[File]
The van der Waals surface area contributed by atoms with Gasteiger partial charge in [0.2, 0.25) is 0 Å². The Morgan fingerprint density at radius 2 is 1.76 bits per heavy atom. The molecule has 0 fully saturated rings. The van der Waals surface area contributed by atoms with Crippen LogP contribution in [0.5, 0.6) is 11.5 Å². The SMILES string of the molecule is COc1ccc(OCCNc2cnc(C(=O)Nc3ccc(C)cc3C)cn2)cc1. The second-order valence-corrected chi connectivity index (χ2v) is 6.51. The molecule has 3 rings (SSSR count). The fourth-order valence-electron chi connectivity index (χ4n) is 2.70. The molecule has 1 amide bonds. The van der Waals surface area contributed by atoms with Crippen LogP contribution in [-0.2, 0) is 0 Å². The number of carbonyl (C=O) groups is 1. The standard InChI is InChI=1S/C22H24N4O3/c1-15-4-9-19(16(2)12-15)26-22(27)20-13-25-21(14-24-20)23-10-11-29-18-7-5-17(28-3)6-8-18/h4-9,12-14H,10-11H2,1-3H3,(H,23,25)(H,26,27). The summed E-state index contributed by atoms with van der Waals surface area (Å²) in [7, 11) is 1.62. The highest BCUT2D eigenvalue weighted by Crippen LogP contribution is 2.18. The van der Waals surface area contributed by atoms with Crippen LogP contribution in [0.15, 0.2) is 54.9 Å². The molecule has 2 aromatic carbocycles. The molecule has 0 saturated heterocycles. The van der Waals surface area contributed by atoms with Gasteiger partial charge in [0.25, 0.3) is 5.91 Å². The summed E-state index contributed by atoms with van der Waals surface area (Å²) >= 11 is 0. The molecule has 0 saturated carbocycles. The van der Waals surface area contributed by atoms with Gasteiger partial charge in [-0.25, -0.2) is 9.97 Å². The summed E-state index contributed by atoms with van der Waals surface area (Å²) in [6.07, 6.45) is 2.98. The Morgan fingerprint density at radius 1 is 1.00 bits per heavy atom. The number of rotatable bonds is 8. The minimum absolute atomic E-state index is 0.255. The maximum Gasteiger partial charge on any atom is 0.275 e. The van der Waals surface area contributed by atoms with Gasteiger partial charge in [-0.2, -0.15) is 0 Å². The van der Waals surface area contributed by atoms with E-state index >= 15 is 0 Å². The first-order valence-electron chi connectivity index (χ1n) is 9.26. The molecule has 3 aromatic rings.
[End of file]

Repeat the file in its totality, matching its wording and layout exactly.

The van der Waals surface area contributed by atoms with Gasteiger partial charge in [0.2, 0.25) is 0 Å². The Morgan fingerprint density at radius 2 is 1.76 bits per heavy atom. The molecule has 0 fully saturated rings. The van der Waals surface area contributed by atoms with Crippen LogP contribution in [0.5, 0.6) is 11.5 Å². The SMILES string of the molecule is COc1ccc(OCCNc2cnc(C(=O)Nc3ccc(C)cc3C)cn2)cc1. The second-order valence-corrected chi connectivity index (χ2v) is 6.51. The molecule has 3 rings (SSSR count). The fourth-order valence-electron chi connectivity index (χ4n) is 2.70. The molecule has 1 amide bonds. The van der Waals surface area contributed by atoms with Crippen LogP contribution in [-0.2, 0) is 0 Å². The number of carbonyl (C=O) groups is 1. The standard InChI is InChI=1S/C22H24N4O3/c1-15-4-9-19(16(2)12-15)26-22(27)20-13-25-21(14-24-20)23-10-11-29-18-7-5-17(28-3)6-8-18/h4-9,12-14H,10-11H2,1-3H3,(H,23,25)(H,26,27). The summed E-state index contributed by atoms with van der Waals surface area (Å²) in [7, 11) is 1.62. The highest BCUT2D eigenvalue weighted by Crippen LogP contribution is 2.18. The van der Waals surface area contributed by atoms with Crippen LogP contribution in [0.15, 0.2) is 54.9 Å². The molecule has 2 aromatic carbocycles. The molecule has 0 saturated heterocycles. The van der Waals surface area contributed by atoms with Gasteiger partial charge in [0.25, 0.3) is 5.91 Å². The summed E-state index contributed by atoms with van der Waals surface area (Å²) >= 11 is 0. The molecule has 0 saturated carbocycles. The van der Waals surface area contributed by atoms with Gasteiger partial charge in [-0.25, -0.2) is 9.97 Å². The summed E-state index contributed by atoms with van der Waals surface area (Å²) in [6.07, 6.45) is 2.98. The Morgan fingerprint density at radius 1 is 1.00 bits per heavy atom. The number of rotatable bonds is 8. The minimum absolute atomic E-state index is 0.255. The maximum Gasteiger partial charge on any atom is 0.275 e. The van der Waals surface area contributed by atoms with Gasteiger partial charge in [-0.2, -0.15) is 0 Å². The van der Waals surface area contributed by atoms with E-state index >= 15 is 0 Å². The first-order valence-electron chi connectivity index (χ1n) is 9.26. The molecule has 3 aromatic rings.